To sum it all up: I can be held in perfect peace, with a steadfast mind, if I will trust God. I can trust God because he is the Rock eternal, plus all of the other things I know about him from his Word, which his Spirit graciously weaves together in my mind at the right times. This is because of his love for me. Thank you, God!

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my own image, edited with Rhonna Designs for iPhone

My final thought is a funny one. When I hear this Seeds song, “Rock Eternal,” I will forever think of a middle schooler who heard this playing in the background at a summer work project and asked me, “Did that just say God is a rocky turtle???”

It’s Rocky… with his turtles!

What connections does the Spirit bring about for you when you read these passages?

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2015 Verse of the Week #46: Psalm 100:1-3

This week the passage is from Psalms again. It’s fitting that Seeds Family Worship included so many Psalms on their album Seeds of Praise. The song for this passage is called “Shout,” and while you might be expecting to hear screaming children on this track… it’s actually quite a calm, peaceful tune. Check out the verses in the NIV below:

Psalm 100

A psalm. For giving grateful praise.

Shout for joy to the Lord, all the earth.
    Worship the Lord with gladness;
    come before him with joyful songs.
Know that the Lord is God.
    It is he who made us, and we are his;
    we are his people, the sheep of his pasture.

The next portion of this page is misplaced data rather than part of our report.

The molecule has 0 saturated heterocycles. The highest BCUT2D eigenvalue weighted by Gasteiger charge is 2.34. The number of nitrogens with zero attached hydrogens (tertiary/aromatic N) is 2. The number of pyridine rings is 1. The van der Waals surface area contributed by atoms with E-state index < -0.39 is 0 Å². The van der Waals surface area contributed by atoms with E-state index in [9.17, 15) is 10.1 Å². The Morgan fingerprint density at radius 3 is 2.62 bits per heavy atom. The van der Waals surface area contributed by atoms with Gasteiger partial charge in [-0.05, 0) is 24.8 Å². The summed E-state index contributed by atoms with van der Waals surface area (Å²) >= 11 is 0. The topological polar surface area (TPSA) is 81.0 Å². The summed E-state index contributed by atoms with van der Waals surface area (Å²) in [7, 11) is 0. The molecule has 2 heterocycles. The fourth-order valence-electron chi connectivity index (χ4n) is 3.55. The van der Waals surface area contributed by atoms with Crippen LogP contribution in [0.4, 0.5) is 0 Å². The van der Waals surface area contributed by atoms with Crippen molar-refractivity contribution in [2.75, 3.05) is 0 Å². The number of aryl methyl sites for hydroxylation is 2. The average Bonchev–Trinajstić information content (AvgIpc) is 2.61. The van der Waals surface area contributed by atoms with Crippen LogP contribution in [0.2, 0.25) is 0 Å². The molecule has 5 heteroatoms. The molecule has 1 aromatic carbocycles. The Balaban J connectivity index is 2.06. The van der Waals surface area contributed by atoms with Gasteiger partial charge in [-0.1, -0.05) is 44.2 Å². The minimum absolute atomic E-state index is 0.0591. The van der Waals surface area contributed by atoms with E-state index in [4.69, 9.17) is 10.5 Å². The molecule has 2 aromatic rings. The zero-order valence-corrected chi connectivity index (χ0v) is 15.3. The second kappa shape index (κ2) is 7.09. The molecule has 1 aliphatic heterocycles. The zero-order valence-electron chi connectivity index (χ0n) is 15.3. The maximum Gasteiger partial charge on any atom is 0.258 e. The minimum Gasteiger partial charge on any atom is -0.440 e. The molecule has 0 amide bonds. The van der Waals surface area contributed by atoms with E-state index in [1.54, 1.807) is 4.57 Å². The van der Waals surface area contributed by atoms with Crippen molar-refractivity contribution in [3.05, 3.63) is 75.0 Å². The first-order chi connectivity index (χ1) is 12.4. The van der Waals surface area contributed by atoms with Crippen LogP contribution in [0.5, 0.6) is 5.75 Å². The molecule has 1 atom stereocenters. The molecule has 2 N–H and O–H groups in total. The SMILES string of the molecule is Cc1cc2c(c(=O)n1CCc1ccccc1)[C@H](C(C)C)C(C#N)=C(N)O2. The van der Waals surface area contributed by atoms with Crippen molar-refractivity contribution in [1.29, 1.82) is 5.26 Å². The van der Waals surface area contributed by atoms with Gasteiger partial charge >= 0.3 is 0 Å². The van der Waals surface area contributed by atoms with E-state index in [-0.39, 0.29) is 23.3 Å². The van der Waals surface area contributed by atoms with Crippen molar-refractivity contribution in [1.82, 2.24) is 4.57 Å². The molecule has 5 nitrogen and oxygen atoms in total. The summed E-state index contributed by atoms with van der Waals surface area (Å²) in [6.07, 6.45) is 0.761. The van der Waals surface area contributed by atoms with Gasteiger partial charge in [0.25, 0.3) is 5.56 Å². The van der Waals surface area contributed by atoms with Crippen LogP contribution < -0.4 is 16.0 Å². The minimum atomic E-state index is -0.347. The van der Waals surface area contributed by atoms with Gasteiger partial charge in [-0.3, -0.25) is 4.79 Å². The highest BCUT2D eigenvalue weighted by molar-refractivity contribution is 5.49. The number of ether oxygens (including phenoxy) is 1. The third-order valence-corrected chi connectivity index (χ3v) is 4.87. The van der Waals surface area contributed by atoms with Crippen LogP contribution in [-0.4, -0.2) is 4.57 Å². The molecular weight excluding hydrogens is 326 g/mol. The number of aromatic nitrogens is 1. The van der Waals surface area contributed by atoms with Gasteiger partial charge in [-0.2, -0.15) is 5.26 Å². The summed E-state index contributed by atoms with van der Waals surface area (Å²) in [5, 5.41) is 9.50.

There is a lot to this passage, but unfortunately I am a bit short on time and motivation today. In fact, I don’t feel like writing at all. It’s dreary outside, I have household tasks to do, errands to run, and the entire Internet to distract me from it all.

But a distracted, busy life does not open the heart to love or the mind to wisdom. Thanks to God’s leading me beside still waters and restoring my soul (Psalm 23) in the past, I recognize the need for quieting my heart, contemplating the Word, and acknowledging who God is. So I will try my darndest to do those things he is leading me to do, fighting against everything else that wants my attention (but is not as worthy of it as the Lord) and focusing on this passage for a brief slice of my morning.

Worship: Obviously, the phrase “Worship the Lord” makes me think of worship, but so does the phrase “Know that the Lord is God.” My study of Revelation through BSF is increasing my understanding of worship. This week in our at-home study material we looked at Revelation 4, which weighs in at only 11 verses and describes the throne of God in heaven. The beings who occupy the space closest to God’s throne are in a constant state of worship, and this is a description we find throughout the Bible. Any being that is in the presence of God, whether it is an angel/heavenly being, or if it is a human encountering the glory of God (such as Moses, Joshua, or Jesus’ disciples during the transfiguration), their responses include postures and behaviors signifying humility, unworthiness, maybe even fear, and ascribing all glory to God.

Here on earth it is difficult to get into that posture. Not only can we not physically see God, but our sinful souls get in the way of focusing on his Spirit, his Word, and his character. Our eyes, hearts, and minds are clouded by the sin within us and in the world.

I think that’s why the reaction of humans in Scripture faced with God’s glory is often one of fear. When presented with holy, blinding perfection, one would be immediately aware of the darkness within. Last week I mentioned that I’m working on love and enjoying some softening of my heart. One of the times during which I notice this is worship time at church. To join with my church family in singing praise to God using words of truth is a little taste of heaven, and I feel it in my heart.